On 2013 03 19 I noticed that I could not access the home page of Fathers for Life. Every time I tried, a 403 error resulted.
It has been a few years since I last encountered a 403 error. Therefore it took some time to determine what a probable cause of the error was and what needed to be done to alleviate it. During the interval that took I discovered, by accident, two other web pages that produced 403 errors when attempting to access them.
I determined that the file permissions had been changed to prevent anyone from accessing the files.
When checking the web space at the host server, I found a fairly large number of of files whose file permissions had been changed to prohibit accessing them. The vast majority of them were graphics files, but about a dozen were files of web pages.
The representative of the host server suggested that the file permission changes were due to accident, random chance, but I don't agree. It appears to be no accident that most of the files involved pages that contained criticisms of feminism, such as articles by Erin Pizzey, founder of the modern battered-women shelter movement, and one web page by Louise Malenfant, containing an article published in 2001 in the Canadian National Post, on the re-union of and subsequent acrimony and strife between Joni Mitchell and her long-lost daughter.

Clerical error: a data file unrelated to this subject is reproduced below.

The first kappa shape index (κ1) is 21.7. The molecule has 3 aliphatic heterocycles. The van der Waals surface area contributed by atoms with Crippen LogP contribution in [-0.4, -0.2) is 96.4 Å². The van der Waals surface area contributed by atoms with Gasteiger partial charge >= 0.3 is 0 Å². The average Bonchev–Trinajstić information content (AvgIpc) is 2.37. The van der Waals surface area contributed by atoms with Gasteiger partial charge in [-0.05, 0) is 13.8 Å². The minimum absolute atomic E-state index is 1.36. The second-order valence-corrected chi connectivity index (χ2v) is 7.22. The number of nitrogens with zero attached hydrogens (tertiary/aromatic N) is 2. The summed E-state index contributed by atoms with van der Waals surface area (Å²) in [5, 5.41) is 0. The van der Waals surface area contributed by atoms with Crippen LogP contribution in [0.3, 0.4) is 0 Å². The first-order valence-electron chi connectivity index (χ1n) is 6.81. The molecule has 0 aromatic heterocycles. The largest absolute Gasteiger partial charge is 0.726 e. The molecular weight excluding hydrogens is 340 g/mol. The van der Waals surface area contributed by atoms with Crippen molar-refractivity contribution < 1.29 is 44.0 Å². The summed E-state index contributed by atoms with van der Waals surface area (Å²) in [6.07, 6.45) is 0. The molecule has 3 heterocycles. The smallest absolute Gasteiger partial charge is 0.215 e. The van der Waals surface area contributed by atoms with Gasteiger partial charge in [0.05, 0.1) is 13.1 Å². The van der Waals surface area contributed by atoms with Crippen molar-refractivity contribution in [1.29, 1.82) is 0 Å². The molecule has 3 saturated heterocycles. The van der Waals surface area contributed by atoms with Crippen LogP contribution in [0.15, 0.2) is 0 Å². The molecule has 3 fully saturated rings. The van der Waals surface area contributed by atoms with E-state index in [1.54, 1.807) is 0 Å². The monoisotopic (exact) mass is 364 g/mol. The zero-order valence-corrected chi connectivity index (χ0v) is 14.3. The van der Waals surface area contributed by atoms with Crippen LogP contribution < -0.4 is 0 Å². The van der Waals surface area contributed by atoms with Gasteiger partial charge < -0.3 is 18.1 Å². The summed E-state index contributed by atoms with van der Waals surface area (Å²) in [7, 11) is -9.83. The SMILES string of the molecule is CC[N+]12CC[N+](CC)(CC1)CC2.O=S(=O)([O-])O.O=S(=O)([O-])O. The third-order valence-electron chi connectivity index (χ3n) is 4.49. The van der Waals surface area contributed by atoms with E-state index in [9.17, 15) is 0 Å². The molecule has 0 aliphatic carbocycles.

Moreover, all of the file permissions that had been changed now contained an identical code.
It is not easy to accept that the file-permission changes happened by accident.
The website of Fathers for Life contains close to 2000 files. It took me about one hour to check all of their file permissions and to make corrections where required.
Judging from traffic trends for some of the web pages that were affected (some of those happened to be in the top-ten most popular pages at the site), the file permission changes were made 2013 03 15, while I did not discover the file-permission change for the home page until about noon on the 16th.
I speculate that if it was a hacker who made the changes, that the changes were made to most of the files some time ago already, but that the home page of the website was changed last to tweak someone's nose.
It is clear from the traffic statistics for the website that the file-permission changes had a detrimental effect on daily traffic volumes and that the effect has not yet worn off.
Back to attack main page (as of now there are no other reports)
|Posted 2013 03 19|